15 - 17 January
For a first-timer, Eurosonic Noorderslag’s format can feel a little overwhelming.
In addition to a five-day industry conference, the festival (known to most as ESNS) is also home to the European Festival Awards and the Music Moves Europe Talent Awards, as well as a dizzying array of live events looking to nourish the 40,000-plus visitors who descend on the picturesque city of Groningen each January.
The premise of ESNS is simple. Comprised of two festivals – Eurosonic, a vast showcase of artists from across Europe, and Noorderslag, which caters exclusively to Dutch talent – each runs as a non-profit with the laudable aim of platforming European music. As a university town, Groningen has an outsize number of established gig venues, including the historic VERA, which plays host to some of the most anticipated sets of the weekend.
The abundance of heavier music proves a welcome surprise throughout the weekend and fares no worse in some of ESNS’ less purpose-built venues (which all sound excellent, a credit to the festival’s production team). Italian shoegaze specialists Rev Rev Rev play an earth-shattering set in a snooker hall, and Scalping provide one of the weekend’s standout moments in Kokomo, a chintzy student club temporarily plunged into the void by the Bristol band’s lurid live visuals and barrelling techno-indebted punk.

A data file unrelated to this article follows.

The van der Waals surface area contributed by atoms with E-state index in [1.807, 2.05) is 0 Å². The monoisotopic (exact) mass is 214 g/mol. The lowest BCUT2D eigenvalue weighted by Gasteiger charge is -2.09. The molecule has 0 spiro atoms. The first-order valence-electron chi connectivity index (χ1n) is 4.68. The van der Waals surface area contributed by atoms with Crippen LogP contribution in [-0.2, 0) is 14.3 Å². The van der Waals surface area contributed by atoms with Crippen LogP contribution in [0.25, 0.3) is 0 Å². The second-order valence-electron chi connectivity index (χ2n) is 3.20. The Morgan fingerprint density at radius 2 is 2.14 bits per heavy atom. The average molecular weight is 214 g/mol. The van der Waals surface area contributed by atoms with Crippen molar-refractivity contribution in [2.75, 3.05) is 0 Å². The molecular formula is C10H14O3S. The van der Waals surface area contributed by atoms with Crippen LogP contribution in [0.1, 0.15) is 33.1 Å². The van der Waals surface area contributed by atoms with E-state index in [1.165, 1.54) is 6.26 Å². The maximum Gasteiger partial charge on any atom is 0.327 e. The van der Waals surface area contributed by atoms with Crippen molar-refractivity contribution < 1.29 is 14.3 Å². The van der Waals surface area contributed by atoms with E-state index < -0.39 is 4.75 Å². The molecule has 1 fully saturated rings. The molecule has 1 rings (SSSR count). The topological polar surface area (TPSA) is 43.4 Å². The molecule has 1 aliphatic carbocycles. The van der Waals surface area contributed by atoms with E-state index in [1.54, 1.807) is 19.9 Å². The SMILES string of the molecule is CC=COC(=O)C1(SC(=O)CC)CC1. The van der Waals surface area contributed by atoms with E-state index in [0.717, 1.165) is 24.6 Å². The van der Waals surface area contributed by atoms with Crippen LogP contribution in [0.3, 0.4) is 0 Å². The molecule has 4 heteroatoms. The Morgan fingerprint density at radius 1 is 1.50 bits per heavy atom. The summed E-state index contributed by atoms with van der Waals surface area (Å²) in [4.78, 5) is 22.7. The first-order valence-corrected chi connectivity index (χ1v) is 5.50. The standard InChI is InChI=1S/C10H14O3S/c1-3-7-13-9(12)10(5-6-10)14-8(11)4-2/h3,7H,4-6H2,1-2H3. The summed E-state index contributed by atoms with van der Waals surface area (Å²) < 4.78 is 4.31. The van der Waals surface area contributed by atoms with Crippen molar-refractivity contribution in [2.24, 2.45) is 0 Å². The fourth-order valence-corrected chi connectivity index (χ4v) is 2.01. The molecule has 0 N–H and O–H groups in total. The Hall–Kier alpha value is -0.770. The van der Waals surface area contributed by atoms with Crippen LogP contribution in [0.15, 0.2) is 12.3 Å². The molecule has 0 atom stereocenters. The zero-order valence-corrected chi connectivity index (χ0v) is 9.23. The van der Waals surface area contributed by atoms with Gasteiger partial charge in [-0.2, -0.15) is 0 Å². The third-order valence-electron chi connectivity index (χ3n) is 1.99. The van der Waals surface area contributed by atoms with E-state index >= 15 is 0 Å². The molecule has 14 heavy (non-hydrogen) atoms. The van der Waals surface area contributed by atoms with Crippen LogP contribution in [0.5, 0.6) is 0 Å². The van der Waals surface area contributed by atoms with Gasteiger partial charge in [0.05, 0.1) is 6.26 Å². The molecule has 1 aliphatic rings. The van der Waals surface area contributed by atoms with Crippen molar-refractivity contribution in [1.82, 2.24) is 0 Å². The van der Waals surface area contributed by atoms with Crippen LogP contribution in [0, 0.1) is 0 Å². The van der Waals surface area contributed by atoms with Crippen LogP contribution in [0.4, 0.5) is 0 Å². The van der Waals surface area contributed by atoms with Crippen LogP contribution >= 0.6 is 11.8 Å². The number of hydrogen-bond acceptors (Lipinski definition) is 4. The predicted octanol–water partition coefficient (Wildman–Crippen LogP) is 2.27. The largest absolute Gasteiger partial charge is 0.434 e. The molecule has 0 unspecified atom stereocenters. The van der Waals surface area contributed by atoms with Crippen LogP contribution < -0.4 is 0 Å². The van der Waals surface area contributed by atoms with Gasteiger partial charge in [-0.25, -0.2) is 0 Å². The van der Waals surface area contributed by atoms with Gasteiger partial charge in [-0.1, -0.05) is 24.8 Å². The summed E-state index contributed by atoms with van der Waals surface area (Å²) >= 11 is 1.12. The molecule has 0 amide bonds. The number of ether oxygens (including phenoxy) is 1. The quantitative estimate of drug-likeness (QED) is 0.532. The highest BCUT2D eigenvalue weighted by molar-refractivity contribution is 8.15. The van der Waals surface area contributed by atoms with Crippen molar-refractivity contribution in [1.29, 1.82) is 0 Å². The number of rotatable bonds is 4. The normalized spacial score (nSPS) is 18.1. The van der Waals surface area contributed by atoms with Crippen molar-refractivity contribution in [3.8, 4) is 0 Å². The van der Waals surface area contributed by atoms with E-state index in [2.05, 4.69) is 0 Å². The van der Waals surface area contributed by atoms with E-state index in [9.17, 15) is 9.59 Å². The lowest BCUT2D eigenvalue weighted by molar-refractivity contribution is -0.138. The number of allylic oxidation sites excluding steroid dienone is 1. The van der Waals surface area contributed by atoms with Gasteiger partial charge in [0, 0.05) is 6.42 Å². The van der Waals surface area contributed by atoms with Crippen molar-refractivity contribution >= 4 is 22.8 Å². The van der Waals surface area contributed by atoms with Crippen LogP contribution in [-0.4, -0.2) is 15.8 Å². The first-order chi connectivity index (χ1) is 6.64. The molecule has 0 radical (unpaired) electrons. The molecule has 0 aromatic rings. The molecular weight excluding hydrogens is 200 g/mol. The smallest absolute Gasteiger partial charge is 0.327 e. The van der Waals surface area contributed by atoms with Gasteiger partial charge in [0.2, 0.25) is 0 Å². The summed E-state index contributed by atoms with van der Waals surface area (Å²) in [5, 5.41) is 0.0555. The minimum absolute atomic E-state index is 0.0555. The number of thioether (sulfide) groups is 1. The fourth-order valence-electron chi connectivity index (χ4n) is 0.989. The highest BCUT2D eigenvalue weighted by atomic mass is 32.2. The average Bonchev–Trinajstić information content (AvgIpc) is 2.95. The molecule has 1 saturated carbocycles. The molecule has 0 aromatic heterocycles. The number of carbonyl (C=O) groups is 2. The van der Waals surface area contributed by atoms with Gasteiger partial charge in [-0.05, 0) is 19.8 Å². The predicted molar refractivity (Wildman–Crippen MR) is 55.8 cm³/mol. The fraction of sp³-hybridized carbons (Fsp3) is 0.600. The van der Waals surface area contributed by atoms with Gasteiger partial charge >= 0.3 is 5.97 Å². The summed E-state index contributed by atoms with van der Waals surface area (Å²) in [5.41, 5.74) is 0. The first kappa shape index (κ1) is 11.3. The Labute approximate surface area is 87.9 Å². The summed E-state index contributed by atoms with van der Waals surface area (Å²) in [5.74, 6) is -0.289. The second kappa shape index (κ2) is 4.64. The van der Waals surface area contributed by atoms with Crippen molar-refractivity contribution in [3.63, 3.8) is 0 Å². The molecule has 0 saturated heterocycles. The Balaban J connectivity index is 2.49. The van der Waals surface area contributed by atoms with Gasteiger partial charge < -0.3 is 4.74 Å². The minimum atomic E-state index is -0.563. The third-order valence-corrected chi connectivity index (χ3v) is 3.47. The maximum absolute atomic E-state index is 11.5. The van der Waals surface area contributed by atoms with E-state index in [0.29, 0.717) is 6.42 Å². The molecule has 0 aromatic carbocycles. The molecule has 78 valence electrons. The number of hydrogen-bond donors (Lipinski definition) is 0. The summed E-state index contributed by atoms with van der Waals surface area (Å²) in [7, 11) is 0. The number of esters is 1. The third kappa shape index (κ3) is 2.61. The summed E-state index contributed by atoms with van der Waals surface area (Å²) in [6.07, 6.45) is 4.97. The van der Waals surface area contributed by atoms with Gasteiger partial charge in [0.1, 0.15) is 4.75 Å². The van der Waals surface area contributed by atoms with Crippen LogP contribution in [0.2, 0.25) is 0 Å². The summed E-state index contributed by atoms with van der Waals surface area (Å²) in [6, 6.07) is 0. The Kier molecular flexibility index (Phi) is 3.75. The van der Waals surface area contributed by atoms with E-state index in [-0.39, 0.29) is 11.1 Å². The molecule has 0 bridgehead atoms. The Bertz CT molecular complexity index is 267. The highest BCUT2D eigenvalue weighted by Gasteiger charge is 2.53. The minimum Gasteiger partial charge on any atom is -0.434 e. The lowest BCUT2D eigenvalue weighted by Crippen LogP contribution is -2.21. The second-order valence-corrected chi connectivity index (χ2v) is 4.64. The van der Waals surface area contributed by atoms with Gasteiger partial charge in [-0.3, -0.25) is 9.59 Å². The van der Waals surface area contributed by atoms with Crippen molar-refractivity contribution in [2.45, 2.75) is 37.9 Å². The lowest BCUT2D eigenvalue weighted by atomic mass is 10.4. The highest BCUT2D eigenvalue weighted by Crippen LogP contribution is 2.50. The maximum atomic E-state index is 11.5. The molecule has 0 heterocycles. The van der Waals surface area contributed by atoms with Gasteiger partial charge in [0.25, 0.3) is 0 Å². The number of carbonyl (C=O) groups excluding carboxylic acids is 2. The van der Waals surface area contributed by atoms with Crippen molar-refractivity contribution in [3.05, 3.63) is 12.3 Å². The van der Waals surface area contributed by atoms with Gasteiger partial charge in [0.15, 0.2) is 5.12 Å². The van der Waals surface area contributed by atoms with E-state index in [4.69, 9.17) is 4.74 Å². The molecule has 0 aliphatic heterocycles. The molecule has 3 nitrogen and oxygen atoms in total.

However, ESNS’ bill is by no means limited to guitar music. Stylistically worlds away, but just as arresting, is breakout MC Alyona Alyona, who spits in her native Ukranian over chest-rattling 808 kicks. Perhaps the most singular performance of the weekend was the brilliant Mart Avi, whose otherworldly avant-pop evokes a timeless quality reminiscent of Bowie or Depeche Mode.
Many of ESNS’ most compelling live shows come from the home side. Ascendant pop soloist Naaz delivers a captivating acoustic set on Friday afternoon before delivering a show-stopping headline set at the Music Moves European Talent Awards. Saturday’s Noorderslag event revealed a concentrated snapshot of the Netherlands’ buzzing scene. Altin Gün’s Turkish psych jams mark them out as a must-see across this year’s festival season; Lo-Fi Le-Vi charmed with their cheery bedroom pop; and Pip Blom’s riotous performance spurred an army of thrashing bodies.
Eurosonic Noorderslag successfully avoids the pitfalls of other showcase-style events. Far from being a self-congratulatory industry trap, its focus is very much on propelling artists forwards and outwards, with a spirit of optimism and collaboration that feels, well, distinctly European.